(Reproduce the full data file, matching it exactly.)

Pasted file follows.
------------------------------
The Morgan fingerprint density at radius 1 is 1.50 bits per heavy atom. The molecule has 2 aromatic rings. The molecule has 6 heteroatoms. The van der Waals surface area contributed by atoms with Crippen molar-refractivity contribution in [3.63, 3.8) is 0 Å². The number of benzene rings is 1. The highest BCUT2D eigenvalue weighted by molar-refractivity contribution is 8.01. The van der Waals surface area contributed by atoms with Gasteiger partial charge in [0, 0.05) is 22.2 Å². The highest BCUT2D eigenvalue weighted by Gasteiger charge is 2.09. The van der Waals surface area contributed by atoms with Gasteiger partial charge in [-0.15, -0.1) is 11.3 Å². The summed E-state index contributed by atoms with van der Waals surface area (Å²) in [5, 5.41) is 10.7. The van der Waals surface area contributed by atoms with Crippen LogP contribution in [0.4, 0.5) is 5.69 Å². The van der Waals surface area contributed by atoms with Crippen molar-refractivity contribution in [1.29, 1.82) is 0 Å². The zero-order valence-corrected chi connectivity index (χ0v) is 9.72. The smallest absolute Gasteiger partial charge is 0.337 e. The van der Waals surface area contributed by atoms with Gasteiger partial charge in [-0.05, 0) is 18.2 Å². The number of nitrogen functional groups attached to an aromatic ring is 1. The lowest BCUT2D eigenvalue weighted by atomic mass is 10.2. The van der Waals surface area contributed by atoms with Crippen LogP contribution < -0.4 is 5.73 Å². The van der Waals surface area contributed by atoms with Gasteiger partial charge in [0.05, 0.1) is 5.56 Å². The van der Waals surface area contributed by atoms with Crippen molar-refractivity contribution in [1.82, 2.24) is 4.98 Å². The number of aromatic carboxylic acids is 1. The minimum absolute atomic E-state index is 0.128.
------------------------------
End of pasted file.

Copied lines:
The Morgan fingerprint density at radius 1 is 1.50 bits per heavy atom. The molecule has 2 aromatic rings. The molecule has 6 heteroatoms. The van der Waals surface area contributed by atoms with Crippen molar-refractivity contribution in [3.63, 3.8) is 0 Å². The number of benzene rings is 1. The highest BCUT2D eigenvalue weighted by molar-refractivity contribution is 8.01. The van der Waals surface area contributed by atoms with Gasteiger partial charge in [0, 0.05) is 22.2 Å². The highest BCUT2D eigenvalue weighted by Gasteiger charge is 2.09. The van der Waals surface area contributed by atoms with Gasteiger partial charge in [-0.15, -0.1) is 11.3 Å². The summed E-state index contributed by atoms with van der Waals surface area (Å²) in [5, 5.41) is 10.7. The van der Waals surface area contributed by atoms with Crippen LogP contribution in [0.4, 0.5) is 5.69 Å². The van der Waals surface area contributed by atoms with Crippen molar-refractivity contribution in [1.29, 1.82) is 0 Å². The zero-order valence-corrected chi connectivity index (χ0v) is 9.72. The smallest absolute Gasteiger partial charge is 0.337 e. The van der Waals surface area contributed by atoms with Gasteiger partial charge in [-0.05, 0) is 18.2 Å². The number of nitrogen functional groups attached to an aromatic ring is 1. The lowest BCUT2D eigenvalue weighted by atomic mass is 10.2. The van der Waals surface area contributed by atoms with Crippen LogP contribution < -0.4 is 5.73 Å². The van der Waals surface area contributed by atoms with Gasteiger partial charge in [0.05, 0.1) is 5.56 Å². The van der Waals surface area contributed by atoms with Crippen molar-refractivity contribution in [1.82, 2.24) is 4.98 Å². The number of aromatic carboxylic acids is 1. The minimum absolute atomic E-state index is 0.128.